There has been a relentless increase in more natural deaths and, by the second week of July, the country had 59% more deaths due to natural causes than expected, the SA Medical Research Council (SAMRC) has said.
Between 1 July and 8 July, weekly deaths rose to 14,958 as compared to the forecasted 9,935 deaths predicted for that week.
This was a 51% jump from the predicted number based on historical data, resulting in an excess of 5,023 deaths in that week.
The week prior saw 13,737 deaths with a forecast of 10,815.
The SAMRC's burden on disease research unit report on weekly deaths in South Africa estimated the number of deaths by comparing and basing it on historical data from 2018 and 2019.
In the period between 6 May to 14 July, there was an excess of 17,090 deaths from natural causes. For those aged between one/\r\n/
and 59, the excess was 5,889 deaths and 11,175 for those aged above 60 years.
Out of the nine provinces, the Western Cape, Eastern Cape, Gauteng and KwaZulu Natal experienced an excess number of natural deaths.
Compared with the predicted number of natural deaths from historical data in the week ending 14 July 2020, Gauteng had 117% more, followed by the Eastern Cape with 116% more.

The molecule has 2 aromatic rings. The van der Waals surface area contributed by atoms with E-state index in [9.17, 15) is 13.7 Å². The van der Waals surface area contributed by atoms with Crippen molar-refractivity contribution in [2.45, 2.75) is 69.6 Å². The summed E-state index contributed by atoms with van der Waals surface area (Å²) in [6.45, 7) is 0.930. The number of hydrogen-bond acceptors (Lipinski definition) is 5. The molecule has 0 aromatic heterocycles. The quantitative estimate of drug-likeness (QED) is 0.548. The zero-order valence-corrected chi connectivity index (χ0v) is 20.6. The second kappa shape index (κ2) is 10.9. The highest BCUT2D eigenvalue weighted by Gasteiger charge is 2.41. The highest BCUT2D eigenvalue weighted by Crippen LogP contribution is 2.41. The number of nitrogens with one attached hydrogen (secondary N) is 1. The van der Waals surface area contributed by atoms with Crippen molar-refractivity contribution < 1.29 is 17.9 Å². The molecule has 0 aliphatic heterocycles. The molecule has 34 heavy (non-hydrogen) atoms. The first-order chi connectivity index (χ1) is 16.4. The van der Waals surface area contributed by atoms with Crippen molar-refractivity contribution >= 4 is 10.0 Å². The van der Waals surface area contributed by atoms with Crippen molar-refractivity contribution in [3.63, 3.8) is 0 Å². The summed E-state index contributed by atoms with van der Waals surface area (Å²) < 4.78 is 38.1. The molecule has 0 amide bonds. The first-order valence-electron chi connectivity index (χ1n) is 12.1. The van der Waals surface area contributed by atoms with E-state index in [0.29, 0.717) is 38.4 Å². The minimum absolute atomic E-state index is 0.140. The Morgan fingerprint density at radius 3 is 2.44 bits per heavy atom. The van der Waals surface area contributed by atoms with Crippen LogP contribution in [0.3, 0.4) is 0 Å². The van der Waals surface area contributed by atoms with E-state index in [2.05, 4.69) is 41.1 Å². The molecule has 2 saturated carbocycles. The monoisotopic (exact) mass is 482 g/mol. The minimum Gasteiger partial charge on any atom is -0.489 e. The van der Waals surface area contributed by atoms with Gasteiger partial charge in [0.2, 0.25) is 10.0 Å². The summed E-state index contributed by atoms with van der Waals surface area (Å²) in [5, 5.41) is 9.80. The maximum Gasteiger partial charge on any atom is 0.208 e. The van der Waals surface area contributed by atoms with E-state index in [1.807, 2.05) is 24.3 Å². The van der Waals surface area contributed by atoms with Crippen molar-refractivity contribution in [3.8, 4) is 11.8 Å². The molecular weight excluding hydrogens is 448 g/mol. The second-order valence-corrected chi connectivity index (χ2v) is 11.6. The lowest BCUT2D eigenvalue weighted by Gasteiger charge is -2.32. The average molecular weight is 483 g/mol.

Western Cape and KwaZulu Natal had 57% and 49% more respectively.
The number of deaths from unnatural causes such as fatal road accidents and murders decreased by 20% as compared to the forecast number for the week ending 14 July 2020.
According to SAMRC chief specialist scientist and co-author of the report, Professor Debbie Bradshaw, the timing and geographic pattern leaves no room to question whether this is associated with the Covid-19 pandemic.
"However, the weekly death reports have revealed a huge discrepancy between country's confirmed Covid-19 deaths and number of excess natural deaths," she said.
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